Bio

Yue Zhang is an Associate Professor of Political Science at the University of Illinois at Chicago. She received her Ph.D. in Politics from Princeton University. Her principal research interest is comparative urban politics and policies with a focus on urban governance, politics of land development, urbanization in developing countries, and globalization. Professor Zhang received the Norton Long Young Scholar Award in 2009 and the Stone Scholar Award in 2010, both from the American Political Science Association's Urban Politics Section. She is the author of The Fragmented Politics of Urban Preservation: Beijing, Chicago, and Paris (University of Minnesota Press, 2013). Her other published work has appeared in Urban Affairs Review, Town Planning Review, The China Quarterly, among others. She has been consultant to UNESCO, the European Commission, and the municipal governments of Paris, São Paulo, and Guangzhou on issues related to historic preservation, sustainable urban development, and municipal reform.

Project Summary

This project investigates the expansion and governance of megacities in China, India, and Brazil by examining the various informal housing practices in these countries. Rapid urbanization in the Global South is a defining phenomenon of the 21st century. One of the most important and common characteristics of urban expansion in southern metropolises is the development of informal housing that falls outside of government control or regulation. How well policy makers are able to respond to the challenges posed by informal housing will have significant impact on the lives of billions of urban dwellers as well as affect the urban future of the world. By identifying and comparing the major forms of informal housing production in the three large developing countries, the project seeks to unpack their complex urban political process and illuminate the policy decisions on how to promote inclusive and livable cities.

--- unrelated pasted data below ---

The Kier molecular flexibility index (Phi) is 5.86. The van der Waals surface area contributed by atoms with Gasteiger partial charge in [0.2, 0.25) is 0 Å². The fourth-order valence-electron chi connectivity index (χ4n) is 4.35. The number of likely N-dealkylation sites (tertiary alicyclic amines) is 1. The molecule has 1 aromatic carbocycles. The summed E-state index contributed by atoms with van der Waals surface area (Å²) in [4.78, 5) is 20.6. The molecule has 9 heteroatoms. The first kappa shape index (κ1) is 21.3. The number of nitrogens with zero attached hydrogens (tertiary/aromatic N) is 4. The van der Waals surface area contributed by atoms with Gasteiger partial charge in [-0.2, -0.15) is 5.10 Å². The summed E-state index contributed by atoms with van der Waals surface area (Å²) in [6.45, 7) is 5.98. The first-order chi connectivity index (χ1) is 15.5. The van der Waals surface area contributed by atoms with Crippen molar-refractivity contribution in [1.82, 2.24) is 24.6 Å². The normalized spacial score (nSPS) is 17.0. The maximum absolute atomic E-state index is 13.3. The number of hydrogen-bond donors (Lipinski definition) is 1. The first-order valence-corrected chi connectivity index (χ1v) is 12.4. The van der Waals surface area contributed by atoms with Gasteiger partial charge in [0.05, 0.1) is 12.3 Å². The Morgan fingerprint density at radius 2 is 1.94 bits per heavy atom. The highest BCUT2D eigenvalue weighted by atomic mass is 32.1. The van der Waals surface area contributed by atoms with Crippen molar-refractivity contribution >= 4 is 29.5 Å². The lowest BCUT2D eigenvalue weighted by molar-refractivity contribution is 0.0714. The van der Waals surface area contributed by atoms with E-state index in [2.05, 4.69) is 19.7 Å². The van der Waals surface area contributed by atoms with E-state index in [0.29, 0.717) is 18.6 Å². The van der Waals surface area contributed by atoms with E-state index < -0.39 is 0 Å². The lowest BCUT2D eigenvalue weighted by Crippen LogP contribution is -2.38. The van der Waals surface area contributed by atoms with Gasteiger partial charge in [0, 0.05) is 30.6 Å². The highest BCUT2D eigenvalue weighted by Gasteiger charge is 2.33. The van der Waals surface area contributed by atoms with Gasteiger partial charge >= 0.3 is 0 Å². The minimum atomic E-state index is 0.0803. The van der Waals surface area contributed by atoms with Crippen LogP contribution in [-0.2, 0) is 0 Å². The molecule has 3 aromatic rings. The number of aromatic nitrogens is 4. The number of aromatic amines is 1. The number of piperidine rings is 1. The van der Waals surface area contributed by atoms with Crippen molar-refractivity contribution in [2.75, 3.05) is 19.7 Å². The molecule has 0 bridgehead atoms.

Major Publications

The Fragmented Politics of Urban Preservation: Beijing, Chicago, and Paris. Minneapolis: University of Minnesota Press.

"Governing Art Districts: State Control and Cultural Production in Contemporary China." The China Quarterly, vol. 219, pp. 827-848.

"Boundaries of Power: Politics of Urban Preservation in Two Chicago Neighborhoods." Urban Affairs Review, vol. 47, no. 4, pp. 511-540.

Resources